[03:55] Design thinking guides us understand our customers, to put ourselves in their shoes.

[04:00] Associative thinking helps us first understand who we are and then connect seemingly unrelated things.

[04:50] Be a “dot connector.” Applying associative thinking to move from self-awareness to compassionate empathy to innovation.

[05:02] Can empathy be learned?

[06:03] Empathy and innovation. Empathy is the engine behind innovation.

[07:12] The “sweet spot” of innovation lies at the intersection of feasibility, viability, and desirability.

[09:11] Product radical listening. The key to a more holistic understanding of the problem.

[09:50] Groupthink. Creativity’s kryptonite.

[10:44] Product people, heal thyself. Starting with I requires an openness to learning about yourself.

[11:52] Product thinking. A newer concept in which product managers need to become product coaches, and more organizations must become product-led.

[12:15] Product thinking, part deux. It’s not just about the products; it starts from understanding yourself.

[13:50] Inclusion as the catalyst for innovation. Inclusion requires learning as much as possible about different stakeholders using tools like empathy mapping, journey mapping, and user experience mapping.

[15:22] Innovation. The process of taking all the things that are already out there and reassembling them in a new way.

[15:49] A “recovering perfectionist.” Wanting to be perfect is counterproductive.

[16:25] Outcomes > outputs. Perfectionists think about outputs. Problem solvers think about outcomes and how they make us feel.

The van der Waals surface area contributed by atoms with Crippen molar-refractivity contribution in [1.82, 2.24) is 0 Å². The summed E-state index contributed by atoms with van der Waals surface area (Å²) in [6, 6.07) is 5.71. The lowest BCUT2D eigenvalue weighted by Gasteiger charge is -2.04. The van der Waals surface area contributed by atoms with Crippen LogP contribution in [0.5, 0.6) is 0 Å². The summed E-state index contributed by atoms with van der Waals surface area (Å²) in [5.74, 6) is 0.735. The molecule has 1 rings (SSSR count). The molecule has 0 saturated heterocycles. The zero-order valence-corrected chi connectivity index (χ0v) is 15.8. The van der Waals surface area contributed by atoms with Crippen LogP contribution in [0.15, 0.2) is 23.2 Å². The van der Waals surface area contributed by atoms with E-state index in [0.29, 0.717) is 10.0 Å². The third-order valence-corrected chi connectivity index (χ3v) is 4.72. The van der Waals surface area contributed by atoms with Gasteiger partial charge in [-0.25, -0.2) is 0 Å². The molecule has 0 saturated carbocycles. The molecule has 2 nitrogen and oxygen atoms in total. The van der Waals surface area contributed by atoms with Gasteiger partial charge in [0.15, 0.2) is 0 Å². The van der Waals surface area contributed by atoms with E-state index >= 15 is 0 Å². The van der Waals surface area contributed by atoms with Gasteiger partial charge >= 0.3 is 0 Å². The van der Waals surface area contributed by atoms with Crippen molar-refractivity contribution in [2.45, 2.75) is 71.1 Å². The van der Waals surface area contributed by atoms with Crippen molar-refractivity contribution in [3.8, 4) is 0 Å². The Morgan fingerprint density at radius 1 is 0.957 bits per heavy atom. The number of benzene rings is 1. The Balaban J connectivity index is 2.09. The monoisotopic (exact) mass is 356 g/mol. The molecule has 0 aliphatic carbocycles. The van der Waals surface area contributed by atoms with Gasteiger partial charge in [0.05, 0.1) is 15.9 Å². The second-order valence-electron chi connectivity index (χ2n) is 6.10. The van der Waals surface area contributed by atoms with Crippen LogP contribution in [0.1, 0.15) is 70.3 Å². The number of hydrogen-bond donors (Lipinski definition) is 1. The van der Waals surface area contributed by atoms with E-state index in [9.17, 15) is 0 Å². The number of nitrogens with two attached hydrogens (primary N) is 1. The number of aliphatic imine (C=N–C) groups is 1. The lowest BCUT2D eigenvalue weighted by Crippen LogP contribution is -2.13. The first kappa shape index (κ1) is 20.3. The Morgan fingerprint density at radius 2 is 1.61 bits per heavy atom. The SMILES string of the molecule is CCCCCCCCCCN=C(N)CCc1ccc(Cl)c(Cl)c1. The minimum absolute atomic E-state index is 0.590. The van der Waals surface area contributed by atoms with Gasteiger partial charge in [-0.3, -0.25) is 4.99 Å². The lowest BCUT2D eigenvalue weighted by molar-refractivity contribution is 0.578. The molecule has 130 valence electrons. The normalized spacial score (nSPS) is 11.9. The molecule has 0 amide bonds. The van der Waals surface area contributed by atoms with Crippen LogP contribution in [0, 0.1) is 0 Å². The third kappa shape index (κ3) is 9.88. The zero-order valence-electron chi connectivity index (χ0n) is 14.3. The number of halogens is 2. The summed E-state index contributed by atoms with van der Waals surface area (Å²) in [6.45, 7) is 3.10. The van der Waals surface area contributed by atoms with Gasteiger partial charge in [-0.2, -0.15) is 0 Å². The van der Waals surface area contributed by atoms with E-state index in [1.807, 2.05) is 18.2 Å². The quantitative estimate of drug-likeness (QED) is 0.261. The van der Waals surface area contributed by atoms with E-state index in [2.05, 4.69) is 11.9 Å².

[17:17] GSD (get stuff done). Better to implement something that’s not perfect than have a bunch of half projects hanging waiting for perfection.

[17:56] Compassionate empathy. The kind of empathy that actually moves us to help. It’s solution focused.

[19:59] Tips for product managers. Create psychological safety; let failure be OK. Practice inclusion. Be outcome focused. So many more!

[20:53] The job of product managers is to give value. Giving value starts with using empathy to understand yourself and your customer.

[21:44] Be an intrapreneur in an organization. Help others by giving them autonomy and flexibility, understanding what will make them happy in their work.

[23:50] The difference between listening and making a person feel heard.

[25:06] Understand the problem before jumping to hypotheses. When we take the time to understand the problem, we often learn that the real problem is very different than we initially thought.

[25:14] Innovation is putting together existing things in new ways that create value.


Saleema’s Recommended Reading

Thinking, Fast and Slow, by Daniel Kahneman.

Innovation Starts with I, by Saleema Vellani.

About Saleema

Saleema Vellani is an award-winning innovation strategist, a serial entrepreneur, and the author of the forthcoming book, Innovation Starts With ‘I’.

Saleema is the co-founder of Innovazing, a strategy consulting firm that helps organizations develop business growth and innovation strategies centered in design thinking and agile processes. She is also an Adjunct Professor of Design Thinking and Entrepreneurship at Johns Hopkins University and an advisor to several startups and mission-driven organizations. 

Saleema holds a Bachelor’s degree in International Development from McGill University and a Master’s degree in International Economics and International Relations from Johns Hopkins University School of Advanced International Studies.

She is fluent in English, Spanish, Portuguese, French, and Italian and has lived in Brazil, Canada, Dominican Republic, Italy, and the U.S. Born and raised in Canada, she is proud of her multi-cultural upbringing as a Toronto native with East African and Indian roots.